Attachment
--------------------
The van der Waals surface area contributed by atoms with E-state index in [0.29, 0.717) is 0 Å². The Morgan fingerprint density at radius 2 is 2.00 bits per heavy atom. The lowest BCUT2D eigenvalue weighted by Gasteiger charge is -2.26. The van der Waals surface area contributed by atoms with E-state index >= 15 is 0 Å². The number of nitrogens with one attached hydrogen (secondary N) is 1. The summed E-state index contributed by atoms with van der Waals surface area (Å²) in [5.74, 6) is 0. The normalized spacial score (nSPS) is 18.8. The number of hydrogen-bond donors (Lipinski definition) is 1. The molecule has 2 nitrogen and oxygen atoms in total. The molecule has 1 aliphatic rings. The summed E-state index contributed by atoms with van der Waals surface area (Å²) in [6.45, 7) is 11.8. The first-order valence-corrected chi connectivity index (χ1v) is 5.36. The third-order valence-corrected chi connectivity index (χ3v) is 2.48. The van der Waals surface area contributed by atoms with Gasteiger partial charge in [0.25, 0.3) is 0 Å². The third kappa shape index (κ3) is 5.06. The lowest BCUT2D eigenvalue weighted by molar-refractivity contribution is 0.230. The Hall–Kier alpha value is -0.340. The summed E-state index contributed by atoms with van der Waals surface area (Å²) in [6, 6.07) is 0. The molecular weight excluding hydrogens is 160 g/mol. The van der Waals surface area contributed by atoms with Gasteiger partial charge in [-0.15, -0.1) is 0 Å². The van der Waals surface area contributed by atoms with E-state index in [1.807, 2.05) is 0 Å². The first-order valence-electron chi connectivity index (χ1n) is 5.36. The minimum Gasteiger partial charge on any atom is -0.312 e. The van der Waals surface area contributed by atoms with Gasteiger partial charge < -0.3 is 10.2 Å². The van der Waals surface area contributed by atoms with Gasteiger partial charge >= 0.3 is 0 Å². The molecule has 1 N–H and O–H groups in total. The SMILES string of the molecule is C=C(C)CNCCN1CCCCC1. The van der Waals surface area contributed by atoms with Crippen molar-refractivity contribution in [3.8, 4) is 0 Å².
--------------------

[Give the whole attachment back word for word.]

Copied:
The van der Waals surface area contributed by atoms with E-state index in [0.29, 0.717) is 0 Å². The Morgan fingerprint density at radius 2 is 2.00 bits per heavy atom. The lowest BCUT2D eigenvalue weighted by Gasteiger charge is -2.26. The van der Waals surface area contributed by atoms with E-state index >= 15 is 0 Å². The number of nitrogens with one attached hydrogen (secondary N) is 1. The summed E-state index contributed by atoms with van der Waals surface area (Å²) in [5.74, 6) is 0. The normalized spacial score (nSPS) is 18.8. The number of hydrogen-bond donors (Lipinski definition) is 1. The molecule has 2 nitrogen and oxygen atoms in total. The molecule has 1 aliphatic rings. The summed E-state index contributed by atoms with van der Waals surface area (Å²) in [6.45, 7) is 11.8. The first-order valence-corrected chi connectivity index (χ1v) is 5.36. The third-order valence-corrected chi connectivity index (χ3v) is 2.48. The van der Waals surface area contributed by atoms with Gasteiger partial charge in [0.25, 0.3) is 0 Å². The third kappa shape index (κ3) is 5.06. The lowest BCUT2D eigenvalue weighted by molar-refractivity contribution is 0.230. The Hall–Kier alpha value is -0.340. The summed E-state index contributed by atoms with van der Waals surface area (Å²) in [6, 6.07) is 0. The molecular weight excluding hydrogens is 160 g/mol. The van der Waals surface area contributed by atoms with Gasteiger partial charge in [-0.15, -0.1) is 0 Å². The van der Waals surface area contributed by atoms with E-state index in [1.807, 2.05) is 0 Å². The first-order valence-electron chi connectivity index (χ1n) is 5.36. The minimum Gasteiger partial charge on any atom is -0.312 e. The van der Waals surface area contributed by atoms with Gasteiger partial charge < -0.3 is 10.2 Å². The van der Waals surface area contributed by atoms with Gasteiger partial charge >= 0.3 is 0 Å². The molecule has 1 N–H and O–H groups in total. The SMILES string of the molecule is C=C(C)CNCCN1CCCCC1. The van der Waals surface area contributed by atoms with Crippen molar-refractivity contribution in [3.8, 4) is 0 Å².